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will readily give half away to any one who may want it; and if any body else comes afterwards in like need, with the greatest good nature he will give half the remainder ; scarcely saving bimself ariy, though he may be very hungry.

If during the day a chief, mataboole, or mooa, but particularly a chief, finds himself fatigued with walking, or any other exercise, he lies down, and some of his attendants come and perform one of the three following operations upon him, viz. toogi-toogi, mili, or fota, i. e. being gently beaten upon, or having the skin rubbed, or having it compressed. These several operations are generally performed about the feet and legs; the first by constant and gentle beating with the fist; the second by rubbing with the palm of the hand ; and the last by compressing or grasping the integuments with the fingers and thumb. They all serve to relieve pain, general · lassitude, and fatigue; they are mostly performed by the wives or female domestics of the party; and it is certain that they give very great ease, producing a soothing effect upon the system, and lulling to sleep. Headach is found to be greatly relieved by compressing the skin of the forehead and the scalp in general. Sometimes, when a man is much fatigued, he will lie on the ground whilst three or four little children trample upon him all over; and the relief given by this operation is very great.

Such is the history of the politics, religion, and knowledge,—and the manners, customs, and habits of the people of the Tonga Islands; and all that remains now to be done, is to furnish an account of their language. For this purpose we have constructed a grammar and dictionary, or at least an extensive vocabulary, which contains, it is presumed, more than eight-tenths of the genuine Tonga words, accentuated as they are pronounced by chiefs and those who think it an honour to speak correctly. The greater part of those words which are omitted, are such as may be termed technical, belonging to their arts, and which, therefore, are easily forgotten, as expressing objects and actions which Mr Mariner is no longer accustomed to. At the same time it must be confessed, that there are a few other objects which are more familiar, but of which, also, by an unfortunate lapse of memory, the Tonga is forgotten. Among these we may mention the rainbow, the word for which Mr Mariner has in vain endeavoured to recover : but these are imperfections to which all human endeavours are liable. If it be asked, what is the use to us of a grammar and dictionary of the language of an uncivilized people, with whom cultivated nations have so little concern ? the answer is, that as the structure of their speech forms part of the history of the human mind, it may be found in some degree interesting to the philologist, and still more so to the philosopher.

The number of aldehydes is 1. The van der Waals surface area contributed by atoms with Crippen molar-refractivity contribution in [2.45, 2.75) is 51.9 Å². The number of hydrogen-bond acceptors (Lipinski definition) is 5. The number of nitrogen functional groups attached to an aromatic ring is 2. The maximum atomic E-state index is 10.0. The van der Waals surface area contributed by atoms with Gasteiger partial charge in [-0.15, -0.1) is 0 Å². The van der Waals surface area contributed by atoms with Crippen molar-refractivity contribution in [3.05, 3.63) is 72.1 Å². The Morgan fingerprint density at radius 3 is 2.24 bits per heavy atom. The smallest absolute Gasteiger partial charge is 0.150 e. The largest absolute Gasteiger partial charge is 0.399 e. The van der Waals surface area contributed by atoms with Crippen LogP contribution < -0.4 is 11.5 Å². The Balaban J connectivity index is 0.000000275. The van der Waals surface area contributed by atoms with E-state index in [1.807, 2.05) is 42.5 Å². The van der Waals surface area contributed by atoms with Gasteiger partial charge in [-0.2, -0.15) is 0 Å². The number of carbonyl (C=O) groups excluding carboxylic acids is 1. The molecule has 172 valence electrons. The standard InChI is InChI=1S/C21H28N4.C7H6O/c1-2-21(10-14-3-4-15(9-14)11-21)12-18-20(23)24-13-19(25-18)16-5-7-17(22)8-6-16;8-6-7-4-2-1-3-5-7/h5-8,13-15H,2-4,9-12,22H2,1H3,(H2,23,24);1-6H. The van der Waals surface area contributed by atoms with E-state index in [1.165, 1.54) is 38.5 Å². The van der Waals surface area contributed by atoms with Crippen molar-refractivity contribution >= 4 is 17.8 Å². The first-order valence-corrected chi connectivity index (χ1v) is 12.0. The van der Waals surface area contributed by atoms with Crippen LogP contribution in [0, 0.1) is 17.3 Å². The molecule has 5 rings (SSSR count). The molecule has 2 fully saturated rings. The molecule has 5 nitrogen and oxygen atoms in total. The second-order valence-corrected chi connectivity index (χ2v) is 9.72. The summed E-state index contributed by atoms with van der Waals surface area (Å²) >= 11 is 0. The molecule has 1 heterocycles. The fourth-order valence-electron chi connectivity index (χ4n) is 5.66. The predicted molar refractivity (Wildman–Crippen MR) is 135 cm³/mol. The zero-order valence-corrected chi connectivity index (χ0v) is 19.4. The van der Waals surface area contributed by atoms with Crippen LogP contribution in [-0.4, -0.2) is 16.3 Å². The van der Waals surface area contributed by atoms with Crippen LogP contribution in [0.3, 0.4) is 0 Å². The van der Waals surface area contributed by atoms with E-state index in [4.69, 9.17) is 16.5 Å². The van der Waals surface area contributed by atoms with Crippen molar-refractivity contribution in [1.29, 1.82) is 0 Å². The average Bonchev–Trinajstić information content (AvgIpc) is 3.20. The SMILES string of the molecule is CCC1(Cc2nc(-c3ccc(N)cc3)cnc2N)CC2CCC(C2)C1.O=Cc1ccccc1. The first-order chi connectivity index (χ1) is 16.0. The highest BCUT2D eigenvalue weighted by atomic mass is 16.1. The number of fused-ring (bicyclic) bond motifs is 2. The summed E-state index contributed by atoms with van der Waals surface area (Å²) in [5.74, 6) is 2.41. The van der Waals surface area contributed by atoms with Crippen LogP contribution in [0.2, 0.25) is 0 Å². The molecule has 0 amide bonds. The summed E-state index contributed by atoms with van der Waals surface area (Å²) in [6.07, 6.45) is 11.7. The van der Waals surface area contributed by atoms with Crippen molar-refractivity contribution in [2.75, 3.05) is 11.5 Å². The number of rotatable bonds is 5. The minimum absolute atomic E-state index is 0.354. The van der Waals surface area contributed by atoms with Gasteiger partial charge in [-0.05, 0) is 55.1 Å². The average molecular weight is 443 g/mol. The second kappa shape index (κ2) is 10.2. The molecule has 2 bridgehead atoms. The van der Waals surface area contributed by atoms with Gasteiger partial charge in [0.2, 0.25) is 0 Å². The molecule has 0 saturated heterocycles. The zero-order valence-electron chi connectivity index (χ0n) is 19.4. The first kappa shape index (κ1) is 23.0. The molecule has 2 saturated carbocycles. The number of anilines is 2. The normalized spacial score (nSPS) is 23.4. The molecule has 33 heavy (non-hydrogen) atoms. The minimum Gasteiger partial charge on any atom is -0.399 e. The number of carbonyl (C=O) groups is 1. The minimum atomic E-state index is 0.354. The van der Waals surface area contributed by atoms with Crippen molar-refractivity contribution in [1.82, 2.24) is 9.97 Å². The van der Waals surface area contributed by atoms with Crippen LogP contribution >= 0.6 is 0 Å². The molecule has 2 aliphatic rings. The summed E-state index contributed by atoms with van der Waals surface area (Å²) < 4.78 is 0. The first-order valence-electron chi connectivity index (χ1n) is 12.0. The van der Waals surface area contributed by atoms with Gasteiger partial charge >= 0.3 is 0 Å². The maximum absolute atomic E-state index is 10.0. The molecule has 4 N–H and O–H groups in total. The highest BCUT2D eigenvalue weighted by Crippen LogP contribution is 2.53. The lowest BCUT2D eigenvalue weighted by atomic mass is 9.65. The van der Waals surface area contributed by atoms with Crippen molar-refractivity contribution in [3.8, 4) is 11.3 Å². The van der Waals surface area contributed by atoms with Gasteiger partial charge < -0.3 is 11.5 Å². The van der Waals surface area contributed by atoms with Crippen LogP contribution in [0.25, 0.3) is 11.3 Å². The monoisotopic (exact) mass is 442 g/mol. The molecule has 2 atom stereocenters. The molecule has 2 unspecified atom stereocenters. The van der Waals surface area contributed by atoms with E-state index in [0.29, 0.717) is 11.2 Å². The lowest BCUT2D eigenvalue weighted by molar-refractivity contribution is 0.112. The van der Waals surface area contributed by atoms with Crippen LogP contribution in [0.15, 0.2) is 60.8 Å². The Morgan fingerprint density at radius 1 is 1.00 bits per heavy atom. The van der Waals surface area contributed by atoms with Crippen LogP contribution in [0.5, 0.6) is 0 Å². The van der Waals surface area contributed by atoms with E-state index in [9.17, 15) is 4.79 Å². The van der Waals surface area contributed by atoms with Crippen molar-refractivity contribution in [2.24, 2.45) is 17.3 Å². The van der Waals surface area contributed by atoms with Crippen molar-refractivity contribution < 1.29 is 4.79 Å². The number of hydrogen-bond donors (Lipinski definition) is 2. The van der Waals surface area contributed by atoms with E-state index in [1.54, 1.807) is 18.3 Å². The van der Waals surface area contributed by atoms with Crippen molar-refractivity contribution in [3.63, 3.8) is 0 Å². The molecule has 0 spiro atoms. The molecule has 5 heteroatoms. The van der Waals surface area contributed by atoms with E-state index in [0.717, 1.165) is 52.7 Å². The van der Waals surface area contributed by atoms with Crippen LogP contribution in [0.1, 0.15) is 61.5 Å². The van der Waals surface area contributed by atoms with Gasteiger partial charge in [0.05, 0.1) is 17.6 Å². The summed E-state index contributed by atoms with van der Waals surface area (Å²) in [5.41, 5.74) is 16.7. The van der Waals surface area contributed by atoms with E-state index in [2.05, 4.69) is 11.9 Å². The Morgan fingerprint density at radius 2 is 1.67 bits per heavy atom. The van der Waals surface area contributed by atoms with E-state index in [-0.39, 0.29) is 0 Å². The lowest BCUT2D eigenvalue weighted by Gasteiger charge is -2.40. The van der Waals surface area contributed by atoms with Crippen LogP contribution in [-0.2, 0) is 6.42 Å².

APPENDIX.

VOL. II.

1

APPENDIX,

No. I.

GRAMMAR

OF THE

TONGA LANGUAGE,

mon use.

A LANGUAGE which is only spoken by a nation ignorant of every principle of grammatical construction, and possessing not the least knowledge, nor the most remote idea, either in theory or practice, of the art of writing, cannot be supposed to be richly endowed with variety of words, choice of expression, or clear and accurate definitions, except of those ideas which are in com

The rules by which it is spoken, and which can have no other security or foundation but in the constant habit of those who speak it, are nevertheless sufficiently well established; and if we could but readily and for a time emancipate our minds from a sense of the nicer grammatical distinctions in our own languages, it is presumed that the Tonya dialect, and perhaps others of the same class, would be found very simple and easy to be attained. But, as it is, the wide differences of our own habits of speech, will give it the appearance of a language replete with idioms, and abounding in circumlocutions.

The orthography of this language, from Mr Mariner's pronunciation, I have settled according to the following rules : First, in respect to the vowels, A is always pronounced as in the English words, tar, car, papa ;

or in the French article la, except when two consonants follow, when its sound is much less open, approaching very near

to the a, in man, can, began. E, like the English a, in ray, say, day, or the French accented

é in accablé ordonné; except where a double consonant fol

lows, or tch, then it is sounded as in men, ten, den. 1, like the English e, in see, we, be, or in as it is pronounced in

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